Wi-Fi Survey

What is a Wi-Fi survey?

We have all had a similar experience; you are using your mobile device and when you move to another area (sometimes all it takes is to turn your head to a slightly different angle) and it’s gone; you have lost your Wi-Fi connection.

Unless you live in the back of beyond, normally this kind of experience would be in a public place or whilst travelling.  However, what can you do if this keeps happening in your workplace?

Generally speaking Wi-Fi used in a company is implemented using a centrally located router.  These routers are powerful enough to give constant, reliable coverage for everyone in the vicinity.

Wi-Fi for a large site or organisation can’t rely on the standard Wi-Fi coverage given from a router.  This is based on a few factors such as:

  • Large site footprint
  • Obstructions
  • Repellent building materials
  • Hazardous environments
  • Number of users

So what can be done?

In order to establish the extent of these factors a Wi-Fi survey would need to be carried out.

The primary goal of the survey is to establish the users requirements; such as coverage, desired throughput and usability.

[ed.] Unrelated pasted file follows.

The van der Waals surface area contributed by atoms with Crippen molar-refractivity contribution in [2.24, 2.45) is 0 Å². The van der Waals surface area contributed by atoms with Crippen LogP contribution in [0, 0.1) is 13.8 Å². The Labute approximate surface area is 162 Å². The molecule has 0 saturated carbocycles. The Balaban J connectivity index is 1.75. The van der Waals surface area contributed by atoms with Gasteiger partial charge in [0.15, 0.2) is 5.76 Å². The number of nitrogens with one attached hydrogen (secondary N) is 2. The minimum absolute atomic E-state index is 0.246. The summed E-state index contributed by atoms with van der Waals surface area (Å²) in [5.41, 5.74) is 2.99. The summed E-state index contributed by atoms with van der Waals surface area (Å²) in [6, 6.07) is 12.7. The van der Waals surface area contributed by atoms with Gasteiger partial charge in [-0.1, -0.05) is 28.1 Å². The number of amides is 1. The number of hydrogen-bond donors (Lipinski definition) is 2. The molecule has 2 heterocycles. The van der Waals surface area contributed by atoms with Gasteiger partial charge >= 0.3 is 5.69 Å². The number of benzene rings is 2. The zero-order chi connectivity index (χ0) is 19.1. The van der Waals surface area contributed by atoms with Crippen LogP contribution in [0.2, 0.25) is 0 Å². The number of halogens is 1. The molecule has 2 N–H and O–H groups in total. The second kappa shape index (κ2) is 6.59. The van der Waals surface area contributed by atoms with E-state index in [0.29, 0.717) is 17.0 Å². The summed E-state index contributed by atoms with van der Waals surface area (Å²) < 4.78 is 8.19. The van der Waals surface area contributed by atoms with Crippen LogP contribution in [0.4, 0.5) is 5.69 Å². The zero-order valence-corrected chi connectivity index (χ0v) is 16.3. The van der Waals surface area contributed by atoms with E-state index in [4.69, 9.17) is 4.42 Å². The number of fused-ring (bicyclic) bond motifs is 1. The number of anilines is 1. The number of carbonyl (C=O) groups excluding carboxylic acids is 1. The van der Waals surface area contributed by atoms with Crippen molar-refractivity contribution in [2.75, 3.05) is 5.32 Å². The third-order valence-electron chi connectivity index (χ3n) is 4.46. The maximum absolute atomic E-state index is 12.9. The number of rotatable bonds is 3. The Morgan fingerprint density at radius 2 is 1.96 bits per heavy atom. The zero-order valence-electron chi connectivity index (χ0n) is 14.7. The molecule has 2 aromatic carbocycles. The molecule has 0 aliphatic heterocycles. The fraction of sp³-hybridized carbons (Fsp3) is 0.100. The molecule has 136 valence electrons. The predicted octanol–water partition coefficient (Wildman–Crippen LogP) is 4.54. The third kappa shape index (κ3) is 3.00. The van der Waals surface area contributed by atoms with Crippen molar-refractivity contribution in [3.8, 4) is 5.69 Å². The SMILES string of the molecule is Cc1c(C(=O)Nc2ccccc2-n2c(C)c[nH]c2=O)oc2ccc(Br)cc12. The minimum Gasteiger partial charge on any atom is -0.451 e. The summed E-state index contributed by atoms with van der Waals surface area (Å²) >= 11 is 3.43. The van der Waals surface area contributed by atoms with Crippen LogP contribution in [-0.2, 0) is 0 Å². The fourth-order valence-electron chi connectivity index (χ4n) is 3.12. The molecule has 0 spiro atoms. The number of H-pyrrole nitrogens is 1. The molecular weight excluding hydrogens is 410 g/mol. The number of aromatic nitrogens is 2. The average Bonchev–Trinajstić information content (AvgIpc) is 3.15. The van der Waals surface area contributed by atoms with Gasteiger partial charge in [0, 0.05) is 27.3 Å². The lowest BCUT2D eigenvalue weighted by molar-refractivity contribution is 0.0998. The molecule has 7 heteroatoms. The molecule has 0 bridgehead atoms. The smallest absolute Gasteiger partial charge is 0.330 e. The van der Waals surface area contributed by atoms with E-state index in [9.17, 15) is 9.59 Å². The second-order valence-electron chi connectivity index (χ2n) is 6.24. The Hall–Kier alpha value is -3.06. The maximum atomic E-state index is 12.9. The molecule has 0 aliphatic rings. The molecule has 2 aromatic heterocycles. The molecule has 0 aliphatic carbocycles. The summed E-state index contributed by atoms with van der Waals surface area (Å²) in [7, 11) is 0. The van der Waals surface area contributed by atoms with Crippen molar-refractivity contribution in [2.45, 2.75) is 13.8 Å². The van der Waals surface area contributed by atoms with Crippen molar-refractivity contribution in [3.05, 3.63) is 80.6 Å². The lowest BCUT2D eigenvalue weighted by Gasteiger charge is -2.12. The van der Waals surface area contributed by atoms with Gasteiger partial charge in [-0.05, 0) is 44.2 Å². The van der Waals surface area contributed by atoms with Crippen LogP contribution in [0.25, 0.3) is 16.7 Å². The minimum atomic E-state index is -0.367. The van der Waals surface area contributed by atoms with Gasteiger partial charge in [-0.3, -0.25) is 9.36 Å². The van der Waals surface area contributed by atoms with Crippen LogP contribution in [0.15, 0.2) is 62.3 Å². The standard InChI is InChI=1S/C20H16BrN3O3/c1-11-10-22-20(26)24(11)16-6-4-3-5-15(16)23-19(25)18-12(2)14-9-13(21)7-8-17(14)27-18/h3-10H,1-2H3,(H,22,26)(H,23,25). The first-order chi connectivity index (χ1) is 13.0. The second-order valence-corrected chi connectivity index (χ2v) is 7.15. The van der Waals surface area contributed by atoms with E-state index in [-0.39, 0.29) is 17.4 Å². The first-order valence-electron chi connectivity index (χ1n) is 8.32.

The purpose of the survey is to determine the number and placement of wireless access points necessary to provide ubiquitous coverage for the entire building.

 

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Who would need a Wi-Fi survey?

There are a large number of industries that may require a Wi-Fi survey such as;

  • School and colleges
  • Industrial sites
  • Factories and plants
  • Oil rigs
  • Stadiums
  • Large sports facilities e.g. golf courses, leisure centres

How is a Wi-Fi survey carried out?

Using network assurance software, an onsite ‘walk through’ survey is carried out.  This is used in order to establish the current wireless Infrastructure and signal strengths at various locations over the site.

Can a survey be carried out in an ATEX environment?

Yes, surveys can be done in an ATEX environment using specialised, ATEX safe survey equipment.

In certain cases, it is not always possible to access the building or site requiring Wi-Fi such as oil-rigs and petrochemical sites.  In these situations, passive surveys can be conducted from a floor plan of the building or site.

What is detected in a survey?

  • Signal strength
  • Existing coverage
  • Access point coverage (the areas covered by the access points (in dBm)
  • Signal distribution
  • Interference levels
  • Data rate connection
  • Operating modes
  • Channel widths
  • Transmission rates

At the end of each survey, the data is analysed and a comprehensive report is compiled for the customer

Does your Wi-Fi coverage fall short on its requirements?

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